January 30, 2019
The neoliberal framework has, since its articulation in the Washington Consensus and implementation of structural adjustment programs, been met with resistance from workers movements, especially women at the domestic level. On the one hand, this resistance has highlighted as problematic the decrease in social security that emerges through the cost minimization under neoliberalism. This often has damaging effects on public resources available to the most marginalized – reliant on unemployment insurance, public healthcare and education services. On the other hand, the neoliberal approach has been critiqued by various actors for its associated dilemma - where it is impossible for a country to maintain a fixed exchange, sovereignty over monetary policy and the free flow of capital. This has resulted in nation state shrinking in favour of foreign direct investment. As favour more liberal trade and tax policies, national governments tasked with delivering equitable democracy are faced with the challenge of implementing economic policies that may undermine their ability to implement broad social services. The effect of the dilemma is visible not only in the rollback of state capacity to deliver core services, but also in the increased precarious circumstances facing those in the labour market at the local level. Here local workforces have been subject to increasing vulnerability because of the contractualization and informalization of their work. The question therefore, is to what extent is African Continental Free Trade Agreement (AfCFTA) a panacea to the precarious situation of the informalisation of labour at the domestic level in most African states. It is important to note that what remains of unionized worker cohesion and solidarity has evoked conflict at the local level, as workers mobilize for greater equity in the liberalisation of trade where they are the most precarious.
The AfCFTA paves the way for expanded markets, economic growth and development. Once ratified, it will ensure unhindered, free market access and trade areafor ratifying countries. It covers trade in goods, services, investment, competition and intellectual property. There is also the debatewhether it will incorporate the Protocols on movement of persons, thereby guaranteeing open borders to Africans in particular. Either way, it is certain that this trade agreement facilitates continental market for goods and services. This is long overdue and a right step in the right direction for African trade. However, it is not clear whether AfCFTA considers the impact of gender inequality on trade facilitation, that is, looking at countries’ socio-economic structure through a gender lens.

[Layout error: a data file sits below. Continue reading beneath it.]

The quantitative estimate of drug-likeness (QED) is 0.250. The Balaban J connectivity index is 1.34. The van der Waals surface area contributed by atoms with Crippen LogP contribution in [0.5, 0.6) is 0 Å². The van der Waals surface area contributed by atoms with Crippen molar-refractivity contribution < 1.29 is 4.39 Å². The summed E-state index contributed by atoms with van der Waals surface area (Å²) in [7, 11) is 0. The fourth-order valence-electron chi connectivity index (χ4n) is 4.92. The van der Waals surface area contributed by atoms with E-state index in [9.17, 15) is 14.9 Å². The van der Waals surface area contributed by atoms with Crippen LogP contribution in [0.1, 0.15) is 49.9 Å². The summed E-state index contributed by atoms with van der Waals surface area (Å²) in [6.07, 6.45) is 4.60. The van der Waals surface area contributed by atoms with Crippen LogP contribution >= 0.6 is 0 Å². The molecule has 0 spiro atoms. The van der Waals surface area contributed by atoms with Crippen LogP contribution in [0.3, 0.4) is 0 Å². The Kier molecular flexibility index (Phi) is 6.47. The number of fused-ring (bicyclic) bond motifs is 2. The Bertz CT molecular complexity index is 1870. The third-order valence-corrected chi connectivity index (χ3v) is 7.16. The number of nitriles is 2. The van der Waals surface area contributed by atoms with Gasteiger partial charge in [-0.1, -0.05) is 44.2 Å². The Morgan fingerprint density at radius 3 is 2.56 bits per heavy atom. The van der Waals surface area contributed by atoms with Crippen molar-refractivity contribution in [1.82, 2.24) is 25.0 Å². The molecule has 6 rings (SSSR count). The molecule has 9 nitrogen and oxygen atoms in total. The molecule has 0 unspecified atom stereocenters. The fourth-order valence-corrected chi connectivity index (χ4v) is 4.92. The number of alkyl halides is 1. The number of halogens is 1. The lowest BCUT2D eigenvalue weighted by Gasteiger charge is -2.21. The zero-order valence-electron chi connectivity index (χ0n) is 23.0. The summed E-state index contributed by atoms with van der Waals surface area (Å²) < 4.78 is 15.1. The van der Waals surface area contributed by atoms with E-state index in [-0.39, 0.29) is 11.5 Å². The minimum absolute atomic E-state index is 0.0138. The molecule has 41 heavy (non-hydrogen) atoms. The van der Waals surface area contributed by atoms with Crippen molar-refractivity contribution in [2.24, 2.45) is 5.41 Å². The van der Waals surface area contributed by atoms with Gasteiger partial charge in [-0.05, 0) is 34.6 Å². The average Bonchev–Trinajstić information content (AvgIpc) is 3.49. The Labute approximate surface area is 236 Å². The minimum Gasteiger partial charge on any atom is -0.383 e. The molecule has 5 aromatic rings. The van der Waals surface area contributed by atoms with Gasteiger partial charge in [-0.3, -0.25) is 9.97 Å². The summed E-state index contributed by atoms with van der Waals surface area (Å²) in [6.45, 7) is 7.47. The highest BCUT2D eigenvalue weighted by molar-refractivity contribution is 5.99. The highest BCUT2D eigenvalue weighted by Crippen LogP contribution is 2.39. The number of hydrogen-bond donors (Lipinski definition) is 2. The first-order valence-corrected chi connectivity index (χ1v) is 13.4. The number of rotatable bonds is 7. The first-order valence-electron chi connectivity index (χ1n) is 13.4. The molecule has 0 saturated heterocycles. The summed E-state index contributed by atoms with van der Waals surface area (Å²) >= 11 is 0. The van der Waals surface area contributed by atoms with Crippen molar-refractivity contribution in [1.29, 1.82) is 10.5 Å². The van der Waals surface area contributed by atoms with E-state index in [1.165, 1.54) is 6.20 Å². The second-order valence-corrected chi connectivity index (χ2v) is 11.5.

Informalisation (or formalization) of labour, largely unregulated, is the engine room of most African economies. How can this segment of the population, largely dominated by women, obtain the benefits under AfCFTA? Most African countries have a poor or unsaturated gender-based economic profile. Women are impacted due to the fact that they are mostly informal cross-border traders, have weaker bargaining power, travels long distances, and limited access to formal social protection measures. This situation is worsened by domestic market fragmentation, inadequate institutional and infrastructural linkages between local, national and continental markets. Let’s take informal labour at the agricultural level as an example. In subsistence-based agriculture, the influx of cheap food imports reduces the domestic price of subsistence-oriented crops and erodes the earnings of subsistence farmers, a group often dominated by women. Hence, trade liberalization is likely to have a negative effect on farmers in subsistence agriculture. For market-oriented cash crops, however, trade liberalization can expand exports and open up opportunities for women to participate in global value chains as producers. Despite the foregoing, there is, no doubt, huge potential for AfCFTA to benefit women because intra and inter-market becomes readily accessible and available, however, when not properly managed, such agreements as this discriminates against small-scale traders and those in the informal market. It is left to be seen if there will be any conflicting impact of AfCFTA on different women (rural or urban), and on the same woman in her different roles (producer or consumer).
The AfCFTA was opened for signature at the Summit in Kigali on 21 March 2018. Ironically, in Rwanda, there are reports of casual wage-workers (women) in various sectors of production. Besides, there are high levels of harassment and gender –based violence at border crossings. This is not peculiar to Rwanda alone. Due to their wage gap, women have become an attractive workforce to keep labour costs low, particularly in labour intensive export production. The quality of jobs crated and persistent gender segregation are relevant issues to be considered when assessing the impact of AfCFTA on women’s employment. Gender empowerment and trade liberalisation are mutually exclusive, and to think they form an antipodal nexus defeats the purpose of regional trade as envisaged under WTO altogether. I hope that subsequent discussions around AfCFTA will seek to promote and stimulate gender mainstreaming in the carrying out of trade facilitation amongst African countries. Indeed, infrastructural deficit will hinder the realization of AfCFTA. To obtain the benefits under AfCFTA, African countries must aggressively develop their infrastructural capabilities. Most goods are transported through roads. Good road and rail networks facilitate trade within borders and regional areas.